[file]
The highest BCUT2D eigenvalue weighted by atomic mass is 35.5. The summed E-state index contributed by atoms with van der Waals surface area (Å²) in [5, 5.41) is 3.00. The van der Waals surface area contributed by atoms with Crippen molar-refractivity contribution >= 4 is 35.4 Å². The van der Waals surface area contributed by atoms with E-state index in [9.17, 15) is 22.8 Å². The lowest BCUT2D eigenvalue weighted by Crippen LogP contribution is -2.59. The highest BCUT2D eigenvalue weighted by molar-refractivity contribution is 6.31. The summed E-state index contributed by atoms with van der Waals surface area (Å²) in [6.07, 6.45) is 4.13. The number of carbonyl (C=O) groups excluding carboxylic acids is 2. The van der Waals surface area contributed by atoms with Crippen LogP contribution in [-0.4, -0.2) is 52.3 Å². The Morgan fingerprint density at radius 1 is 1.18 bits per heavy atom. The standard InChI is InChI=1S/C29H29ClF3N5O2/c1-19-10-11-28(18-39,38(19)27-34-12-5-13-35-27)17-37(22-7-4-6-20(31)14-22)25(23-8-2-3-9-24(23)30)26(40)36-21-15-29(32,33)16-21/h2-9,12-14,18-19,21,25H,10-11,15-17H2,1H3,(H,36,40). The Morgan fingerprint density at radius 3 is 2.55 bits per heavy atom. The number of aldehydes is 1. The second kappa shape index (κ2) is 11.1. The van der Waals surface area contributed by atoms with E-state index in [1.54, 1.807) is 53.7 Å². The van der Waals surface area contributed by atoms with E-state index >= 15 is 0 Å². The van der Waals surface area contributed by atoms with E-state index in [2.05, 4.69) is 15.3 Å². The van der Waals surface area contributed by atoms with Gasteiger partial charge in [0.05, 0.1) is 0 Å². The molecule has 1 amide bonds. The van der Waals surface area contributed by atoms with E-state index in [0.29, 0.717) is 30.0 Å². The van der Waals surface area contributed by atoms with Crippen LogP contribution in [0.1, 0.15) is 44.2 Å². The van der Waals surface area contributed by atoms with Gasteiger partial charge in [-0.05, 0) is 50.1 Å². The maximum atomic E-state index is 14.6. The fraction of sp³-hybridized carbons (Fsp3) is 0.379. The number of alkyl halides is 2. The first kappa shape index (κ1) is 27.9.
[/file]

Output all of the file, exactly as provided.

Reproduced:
The highest BCUT2D eigenvalue weighted by atomic mass is 35.5. The summed E-state index contributed by atoms with van der Waals surface area (Å²) in [5, 5.41) is 3.00. The van der Waals surface area contributed by atoms with Crippen molar-refractivity contribution >= 4 is 35.4 Å². The van der Waals surface area contributed by atoms with E-state index in [9.17, 15) is 22.8 Å². The lowest BCUT2D eigenvalue weighted by Crippen LogP contribution is -2.59. The highest BCUT2D eigenvalue weighted by molar-refractivity contribution is 6.31. The summed E-state index contributed by atoms with van der Waals surface area (Å²) in [6.07, 6.45) is 4.13. The number of carbonyl (C=O) groups excluding carboxylic acids is 2. The van der Waals surface area contributed by atoms with Crippen LogP contribution in [-0.4, -0.2) is 52.3 Å². The Morgan fingerprint density at radius 1 is 1.18 bits per heavy atom. The standard InChI is InChI=1S/C29H29ClF3N5O2/c1-19-10-11-28(18-39,38(19)27-34-12-5-13-35-27)17-37(22-7-4-6-20(31)14-22)25(23-8-2-3-9-24(23)30)26(40)36-21-15-29(32,33)16-21/h2-9,12-14,18-19,21,25H,10-11,15-17H2,1H3,(H,36,40). The Morgan fingerprint density at radius 3 is 2.55 bits per heavy atom. The number of aldehydes is 1. The second kappa shape index (κ2) is 11.1. The van der Waals surface area contributed by atoms with E-state index in [1.54, 1.807) is 53.7 Å². The van der Waals surface area contributed by atoms with E-state index >= 15 is 0 Å². The van der Waals surface area contributed by atoms with E-state index in [2.05, 4.69) is 15.3 Å². The van der Waals surface area contributed by atoms with Gasteiger partial charge in [0.05, 0.1) is 0 Å². The molecule has 1 amide bonds. The van der Waals surface area contributed by atoms with E-state index in [0.29, 0.717) is 30.0 Å². The van der Waals surface area contributed by atoms with Crippen LogP contribution in [0.1, 0.15) is 44.2 Å². The van der Waals surface area contributed by atoms with Gasteiger partial charge in [-0.05, 0) is 50.1 Å². The maximum atomic E-state index is 14.6. The fraction of sp³-hybridized carbons (Fsp3) is 0.379. The number of alkyl halides is 2. The first kappa shape index (κ1) is 27.9.